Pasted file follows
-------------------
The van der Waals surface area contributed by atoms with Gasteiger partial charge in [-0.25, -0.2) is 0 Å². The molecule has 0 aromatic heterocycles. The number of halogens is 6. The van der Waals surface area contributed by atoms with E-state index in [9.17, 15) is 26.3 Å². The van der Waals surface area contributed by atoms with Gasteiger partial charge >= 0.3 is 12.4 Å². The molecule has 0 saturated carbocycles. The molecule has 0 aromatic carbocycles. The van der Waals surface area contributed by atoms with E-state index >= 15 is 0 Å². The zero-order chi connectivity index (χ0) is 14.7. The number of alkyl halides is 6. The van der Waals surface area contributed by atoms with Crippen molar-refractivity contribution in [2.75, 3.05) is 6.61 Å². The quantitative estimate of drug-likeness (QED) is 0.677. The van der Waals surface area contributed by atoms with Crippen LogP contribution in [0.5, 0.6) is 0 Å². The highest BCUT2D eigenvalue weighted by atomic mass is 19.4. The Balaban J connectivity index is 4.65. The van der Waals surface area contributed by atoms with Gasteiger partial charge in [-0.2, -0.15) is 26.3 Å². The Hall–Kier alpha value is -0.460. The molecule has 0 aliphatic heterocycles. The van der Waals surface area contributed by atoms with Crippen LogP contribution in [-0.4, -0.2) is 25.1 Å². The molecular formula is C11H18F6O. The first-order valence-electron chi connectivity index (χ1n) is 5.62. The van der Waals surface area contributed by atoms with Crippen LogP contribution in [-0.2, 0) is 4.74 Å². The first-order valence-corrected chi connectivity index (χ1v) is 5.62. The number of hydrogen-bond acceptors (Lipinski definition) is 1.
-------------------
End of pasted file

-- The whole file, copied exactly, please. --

The van der Waals surface area contributed by atoms with Gasteiger partial charge in [-0.25, -0.2) is 0 Å². The molecule has 0 aromatic heterocycles. The number of halogens is 6. The van der Waals surface area contributed by atoms with E-state index in [9.17, 15) is 26.3 Å². The van der Waals surface area contributed by atoms with Gasteiger partial charge >= 0.3 is 12.4 Å². The molecule has 0 saturated carbocycles. The molecule has 0 aromatic carbocycles. The van der Waals surface area contributed by atoms with E-state index >= 15 is 0 Å². The zero-order chi connectivity index (χ0) is 14.7. The number of alkyl halides is 6. The van der Waals surface area contributed by atoms with Crippen molar-refractivity contribution in [2.75, 3.05) is 6.61 Å². The quantitative estimate of drug-likeness (QED) is 0.677. The van der Waals surface area contributed by atoms with Crippen LogP contribution in [0.5, 0.6) is 0 Å². The highest BCUT2D eigenvalue weighted by atomic mass is 19.4. The Balaban J connectivity index is 4.65. The van der Waals surface area contributed by atoms with Gasteiger partial charge in [-0.2, -0.15) is 26.3 Å². The Hall–Kier alpha value is -0.460. The molecule has 0 aliphatic heterocycles. The van der Waals surface area contributed by atoms with Crippen LogP contribution in [-0.4, -0.2) is 25.1 Å². The molecular formula is C11H18F6O. The first-order valence-electron chi connectivity index (χ1n) is 5.62. The van der Waals surface area contributed by atoms with Crippen LogP contribution in [-0.2, 0) is 4.74 Å². The first-order valence-corrected chi connectivity index (χ1v) is 5.62. The number of hydrogen-bond acceptors (Lipinski definition) is 1.